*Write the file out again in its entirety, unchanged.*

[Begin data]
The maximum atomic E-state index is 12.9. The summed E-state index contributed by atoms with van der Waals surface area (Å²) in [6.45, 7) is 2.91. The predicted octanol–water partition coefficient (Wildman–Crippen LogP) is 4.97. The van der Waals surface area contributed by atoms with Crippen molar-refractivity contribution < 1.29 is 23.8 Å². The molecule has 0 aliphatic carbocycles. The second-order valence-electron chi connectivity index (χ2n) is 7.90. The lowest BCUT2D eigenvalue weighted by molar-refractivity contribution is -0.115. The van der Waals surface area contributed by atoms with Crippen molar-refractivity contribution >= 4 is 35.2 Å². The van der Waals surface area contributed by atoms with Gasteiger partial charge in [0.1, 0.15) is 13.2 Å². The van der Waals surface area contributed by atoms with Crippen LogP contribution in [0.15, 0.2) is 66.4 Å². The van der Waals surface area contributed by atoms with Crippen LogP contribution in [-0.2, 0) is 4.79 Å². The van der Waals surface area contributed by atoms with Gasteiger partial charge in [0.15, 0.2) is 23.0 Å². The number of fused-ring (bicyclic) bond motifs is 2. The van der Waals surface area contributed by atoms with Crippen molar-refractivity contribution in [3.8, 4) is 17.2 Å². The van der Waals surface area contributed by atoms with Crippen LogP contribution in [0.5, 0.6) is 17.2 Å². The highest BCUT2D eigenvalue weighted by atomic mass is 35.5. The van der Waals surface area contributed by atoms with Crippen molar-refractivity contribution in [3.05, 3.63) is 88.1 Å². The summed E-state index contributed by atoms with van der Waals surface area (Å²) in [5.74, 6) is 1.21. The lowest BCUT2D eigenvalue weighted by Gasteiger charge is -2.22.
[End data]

The maximum atomic E-state index is 12.9. The summed E-state index contributed by atoms with van der Waals surface area (Å²) in [6.45, 7) is 2.91. The predicted octanol–water partition coefficient (Wildman–Crippen LogP) is 4.97. The van der Waals surface area contributed by atoms with Crippen molar-refractivity contribution < 1.29 is 23.8 Å². The molecule has 0 aliphatic carbocycles. The second-order valence-electron chi connectivity index (χ2n) is 7.90. The lowest BCUT2D eigenvalue weighted by molar-refractivity contribution is -0.115. The van der Waals surface area contributed by atoms with Crippen molar-refractivity contribution >= 4 is 35.2 Å². The van der Waals surface area contributed by atoms with Gasteiger partial charge in [0.1, 0.15) is 13.2 Å². The van der Waals surface area contributed by atoms with Crippen LogP contribution in [0.15, 0.2) is 66.4 Å². The van der Waals surface area contributed by atoms with Crippen LogP contribution in [-0.2, 0) is 4.79 Å². The van der Waals surface area contributed by atoms with Gasteiger partial charge in [0.15, 0.2) is 23.0 Å². The number of fused-ring (bicyclic) bond motifs is 2. The van der Waals surface area contributed by atoms with Crippen molar-refractivity contribution in [3.8, 4) is 17.2 Å². The van der Waals surface area contributed by atoms with Crippen LogP contribution in [0.5, 0.6) is 17.2 Å². The highest BCUT2D eigenvalue weighted by atomic mass is 35.5. The van der Waals surface area contributed by atoms with Crippen molar-refractivity contribution in [3.05, 3.63) is 88.1 Å². The summed E-state index contributed by atoms with van der Waals surface area (Å²) in [5.74, 6) is 1.21. The lowest BCUT2D eigenvalue weighted by Gasteiger charge is -2.22.